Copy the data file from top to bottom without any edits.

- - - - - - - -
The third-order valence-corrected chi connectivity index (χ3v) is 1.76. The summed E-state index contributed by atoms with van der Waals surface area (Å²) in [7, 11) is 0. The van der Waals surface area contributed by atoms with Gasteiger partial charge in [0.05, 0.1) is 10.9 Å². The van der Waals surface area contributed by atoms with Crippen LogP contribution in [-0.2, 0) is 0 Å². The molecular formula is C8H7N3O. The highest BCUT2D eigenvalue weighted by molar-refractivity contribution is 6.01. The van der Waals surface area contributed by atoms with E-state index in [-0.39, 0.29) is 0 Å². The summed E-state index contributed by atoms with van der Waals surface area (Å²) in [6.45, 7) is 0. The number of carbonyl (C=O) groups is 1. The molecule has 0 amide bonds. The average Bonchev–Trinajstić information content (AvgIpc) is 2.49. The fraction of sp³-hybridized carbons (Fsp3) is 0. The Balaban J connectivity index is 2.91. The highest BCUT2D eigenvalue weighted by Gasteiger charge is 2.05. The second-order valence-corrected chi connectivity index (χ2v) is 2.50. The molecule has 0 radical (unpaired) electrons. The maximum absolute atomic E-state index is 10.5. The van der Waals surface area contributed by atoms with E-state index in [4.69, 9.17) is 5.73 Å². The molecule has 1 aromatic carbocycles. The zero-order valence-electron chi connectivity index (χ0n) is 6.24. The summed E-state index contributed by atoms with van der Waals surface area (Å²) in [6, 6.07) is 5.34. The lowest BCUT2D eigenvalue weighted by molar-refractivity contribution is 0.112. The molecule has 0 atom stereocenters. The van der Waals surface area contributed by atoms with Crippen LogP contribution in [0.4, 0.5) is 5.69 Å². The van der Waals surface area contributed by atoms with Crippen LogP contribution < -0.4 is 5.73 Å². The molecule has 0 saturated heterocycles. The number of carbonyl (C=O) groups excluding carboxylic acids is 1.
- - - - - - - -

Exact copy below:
The third-order valence-corrected chi connectivity index (χ3v) is 1.76. The summed E-state index contributed by atoms with van der Waals surface area (Å²) in [7, 11) is 0. The van der Waals surface area contributed by atoms with Gasteiger partial charge in [0.05, 0.1) is 10.9 Å². The van der Waals surface area contributed by atoms with Crippen LogP contribution in [-0.2, 0) is 0 Å². The molecular formula is C8H7N3O. The highest BCUT2D eigenvalue weighted by molar-refractivity contribution is 6.01. The van der Waals surface area contributed by atoms with E-state index in [-0.39, 0.29) is 0 Å². The summed E-state index contributed by atoms with van der Waals surface area (Å²) in [6.45, 7) is 0. The number of carbonyl (C=O) groups is 1. The molecule has 0 amide bonds. The average Bonchev–Trinajstić information content (AvgIpc) is 2.49. The fraction of sp³-hybridized carbons (Fsp3) is 0. The Balaban J connectivity index is 2.91. The highest BCUT2D eigenvalue weighted by Gasteiger charge is 2.05. The second-order valence-corrected chi connectivity index (χ2v) is 2.50. The molecule has 0 radical (unpaired) electrons. The maximum absolute atomic E-state index is 10.5. The van der Waals surface area contributed by atoms with E-state index in [4.69, 9.17) is 5.73 Å². The molecule has 1 aromatic carbocycles. The zero-order valence-electron chi connectivity index (χ0n) is 6.24. The summed E-state index contributed by atoms with van der Waals surface area (Å²) in [6, 6.07) is 5.34. The lowest BCUT2D eigenvalue weighted by molar-refractivity contribution is 0.112. The molecule has 0 atom stereocenters. The van der Waals surface area contributed by atoms with Crippen LogP contribution in [0.4, 0.5) is 5.69 Å². The van der Waals surface area contributed by atoms with Crippen LogP contribution < -0.4 is 5.73 Å². The molecule has 0 saturated heterocycles. The number of carbonyl (C=O) groups excluding carboxylic acids is 1.